Guide to the 2015 Canadian election
The Ex-Press takes its democratic duties seriously, and is happy to bring you this definitive Guide to the 2015 Canadian election. As a responsible media outlet, we feel obliged to offer readers our considered opinion as to the party and leaders best suited to govern our country.
Such choices are always difficult. However, we have been inspired by the Globe and Mail of Toronto, which has endorsed the Conservative Party but not its leader, Stephen Harper. “His party deserves to be re-elected. But after Oct. 19, he should quickly resign,” the Globe wrote.
Up until now, members of the Ex-Press editorial board did not realize such distinctions were possible. Now that we know, we are pleased to offer you our choice for Oct. 19.
Ex-Press believes that the best choice for Canadians is an NDP government, however, with a different leader: José Bautista. Both deserve consideration but surely Bautista’s beard is less flawed than that of the present NDP incumbent, Thomas ...
We’re Doomed! A Star Wars Guide to Canada’s Election
The force of apathy awakens, but if you see it as Darth Harper versus Justin Trudeauwalker, things almost look dramatic
From the Sith Lord Mike Duffy's allegiance with Darth Harper to rebel insurgents sporting plaid shirts and carrying a cup of Timmy's in their holsters, the election has turned into a stellar war of ideologies featuring a leader who lives behind a mask
By Chris Lackner
Now, in a galaxy far, far too close.
There. Got your attention? My Star Wars ploy worked? Now stay focused, Canada. When it comes to our election, I know most of you are either bored, indifferent, disgusted – or blissfully unaware it even started. Much like the Death Star, I’m going to blow your mind in one shot.
With only months to go before the franchise reboot, we can all agree the space opera is waaaaay more interesting than politics. But what if our election was a Star Wars movie?! (Given the cookie-cutter dialogue of recent debates, it already feels like the election was written ...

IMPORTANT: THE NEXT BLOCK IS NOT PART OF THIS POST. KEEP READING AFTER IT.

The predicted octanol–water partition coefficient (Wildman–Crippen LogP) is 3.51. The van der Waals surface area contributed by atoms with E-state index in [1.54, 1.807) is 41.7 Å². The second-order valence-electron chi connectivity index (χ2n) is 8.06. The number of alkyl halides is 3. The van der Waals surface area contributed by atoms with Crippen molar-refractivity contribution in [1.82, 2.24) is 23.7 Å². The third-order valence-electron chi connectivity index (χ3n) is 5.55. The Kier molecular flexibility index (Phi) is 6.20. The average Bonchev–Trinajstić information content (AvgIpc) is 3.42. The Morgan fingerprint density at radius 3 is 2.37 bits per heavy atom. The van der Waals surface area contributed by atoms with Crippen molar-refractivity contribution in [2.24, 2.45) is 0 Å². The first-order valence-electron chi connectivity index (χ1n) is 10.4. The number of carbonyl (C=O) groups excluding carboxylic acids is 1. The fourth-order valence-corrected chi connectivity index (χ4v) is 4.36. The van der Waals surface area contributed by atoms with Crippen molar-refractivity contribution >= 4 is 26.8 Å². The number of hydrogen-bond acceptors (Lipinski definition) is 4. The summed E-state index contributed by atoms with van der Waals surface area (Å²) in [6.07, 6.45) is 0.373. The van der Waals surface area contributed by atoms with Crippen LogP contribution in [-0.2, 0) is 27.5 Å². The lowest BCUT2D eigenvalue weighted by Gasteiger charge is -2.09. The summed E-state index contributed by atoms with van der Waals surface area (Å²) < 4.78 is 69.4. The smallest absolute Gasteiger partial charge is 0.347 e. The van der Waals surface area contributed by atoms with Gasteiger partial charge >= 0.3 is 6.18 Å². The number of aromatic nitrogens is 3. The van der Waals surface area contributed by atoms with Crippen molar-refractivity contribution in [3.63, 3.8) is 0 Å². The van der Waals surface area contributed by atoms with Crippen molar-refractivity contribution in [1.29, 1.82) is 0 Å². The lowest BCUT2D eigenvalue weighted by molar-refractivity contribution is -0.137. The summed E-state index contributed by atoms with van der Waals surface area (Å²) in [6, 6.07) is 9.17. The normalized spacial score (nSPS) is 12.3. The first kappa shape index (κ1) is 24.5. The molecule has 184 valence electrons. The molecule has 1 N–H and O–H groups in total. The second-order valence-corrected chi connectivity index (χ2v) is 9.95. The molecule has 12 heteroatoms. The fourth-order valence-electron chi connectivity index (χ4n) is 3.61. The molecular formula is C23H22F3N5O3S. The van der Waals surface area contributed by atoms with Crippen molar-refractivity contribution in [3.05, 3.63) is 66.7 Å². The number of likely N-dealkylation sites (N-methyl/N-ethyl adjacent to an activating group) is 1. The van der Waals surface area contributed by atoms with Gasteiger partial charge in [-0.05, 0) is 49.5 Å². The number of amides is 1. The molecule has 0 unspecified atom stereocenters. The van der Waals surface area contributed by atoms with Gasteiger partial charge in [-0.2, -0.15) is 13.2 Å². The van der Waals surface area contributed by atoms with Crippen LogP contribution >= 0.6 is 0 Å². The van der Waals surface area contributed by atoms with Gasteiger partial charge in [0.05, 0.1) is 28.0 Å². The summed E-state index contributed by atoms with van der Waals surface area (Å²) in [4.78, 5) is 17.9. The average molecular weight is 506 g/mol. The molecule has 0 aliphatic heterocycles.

Feeling Blue in a Red State
Blow a kiss? Fire a gun? Bonding with your neighbor can be a blast, but not always in the best way writes one veteran scribe who went for a walk and stared down the barrel of an ugly reality in her own backyard
By Carla McClain
A beautiful part of the world this is - rural southern Arizona only a couple dozen miles from the border with Mexico. Big sky, big mountains embracing a valley of rolling grasslands and evergreen oak trees. A land of quiet, peace and tranquility. Usually.
Walking home from an evening trek with my dogs, high on the solitude of nature only, our reverie was shattered by gunshots - one, two, three, four - a terrifying sound that triggers fight-or-flight in the primitive brainstem, much like the rattle of our venomous snakes when you get too close. I whirled around, to see the distant figure of a man up on a hill, his arm raised, his weapon aimed….at us. Having no time to flee and no way to fight, I screamed, a demented howl of sheer terror. The dogs, as ...
Escape the Labour Day pains with a movie
The trials and tribulations of organized labour powered more than one Hollywood epic before the idolatry of corporatism took hold in the wake of Wall Street, but even in the age of a Donald Trump presidential bid and Wal-Mart wages, the union cause still looks heroic though a high-end lens
By Rod Mickleburgh
My mother hated Labour Day. For her, a high school English teacher, it was not only a day to pay tribute to workers and unions, but a signal that the lazy, hazy days of summer were over, and it was time to go back to work. Every year, the prospect of facing classroom after classroom of demanding new students caused a thick knot of apprehension in her stomach. And my mother was an excellent teacher. Long after she retired, she continued to feel those same old familiar twinges of Labour Day dread.
Last year. B.C. teachers were on the picket line. Classrooms sat empty. This year, one hopes some of them reflect back on the original purpose of Labour Day, a ...
It’s never too late to remember the fallen
REMEMBRANCE DAY SPECIAL
Seventy years ago, fighting men and women returned home from the battlefields and POW camps in the Pacific to a less-than-warm welcome, a sad testament to the forgotten sacrifices of veterans that continues to this day
By Rod Mickleburgh
Amid all the wonderful crazy sports stuff going on, there was a very sombre anniversary. Seventy years ago this past weekend, the last, bloody gasp of World War Two came to end, with the surrender of Japan, after years of unimaginable killing. Canada was involved in the war at the very outset, when this country dispatched about 2,000 raw recruits in a hopeless move to buttress British forces in Hong Kong shortly before Pearl Harbour. A month later, the Japanese invaded. After a relatively-brief, murderous skirmish that lasted perhaps a week, Hong Kong fell to the Japanese. More than 550 Canadians were killed in the fighting or died later as starved, over-worked prisoners of war, their bodies reduced to little ...
Extra! Extra! There are still a few stories in the naked city